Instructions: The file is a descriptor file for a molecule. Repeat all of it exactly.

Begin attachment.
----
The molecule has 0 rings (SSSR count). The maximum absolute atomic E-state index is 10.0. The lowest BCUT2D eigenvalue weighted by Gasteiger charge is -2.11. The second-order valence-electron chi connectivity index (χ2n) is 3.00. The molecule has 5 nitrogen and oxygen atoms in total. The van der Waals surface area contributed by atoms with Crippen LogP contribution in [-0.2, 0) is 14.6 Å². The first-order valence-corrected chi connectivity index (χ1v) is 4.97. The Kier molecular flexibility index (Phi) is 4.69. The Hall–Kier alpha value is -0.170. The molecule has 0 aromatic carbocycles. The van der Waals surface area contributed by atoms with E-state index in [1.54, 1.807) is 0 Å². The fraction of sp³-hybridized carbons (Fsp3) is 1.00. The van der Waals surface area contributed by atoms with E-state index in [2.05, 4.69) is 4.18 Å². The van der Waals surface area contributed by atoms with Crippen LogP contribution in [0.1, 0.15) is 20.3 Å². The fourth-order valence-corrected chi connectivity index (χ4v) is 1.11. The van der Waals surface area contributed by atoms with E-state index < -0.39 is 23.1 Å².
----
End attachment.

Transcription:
The molecule has 0 rings (SSSR count). The maximum absolute atomic E-state index is 10.0. The lowest BCUT2D eigenvalue weighted by Gasteiger charge is -2.11. The second-order valence-electron chi connectivity index (χ2n) is 3.00. The molecule has 5 nitrogen and oxygen atoms in total. The van der Waals surface area contributed by atoms with Crippen LogP contribution in [-0.2, 0) is 14.6 Å². The first-order valence-corrected chi connectivity index (χ1v) is 4.97. The Kier molecular flexibility index (Phi) is 4.69. The Hall–Kier alpha value is -0.170. The molecule has 0 aromatic carbocycles. The van der Waals surface area contributed by atoms with E-state index in [1.54, 1.807) is 0 Å². The fraction of sp³-hybridized carbons (Fsp3) is 1.00. The van der Waals surface area contributed by atoms with E-state index in [2.05, 4.69) is 4.18 Å². The van der Waals surface area contributed by atoms with Crippen LogP contribution in [0.1, 0.15) is 20.3 Å². The fourth-order valence-corrected chi connectivity index (χ4v) is 1.11. The van der Waals surface area contributed by atoms with E-state index < -0.39 is 23.1 Å².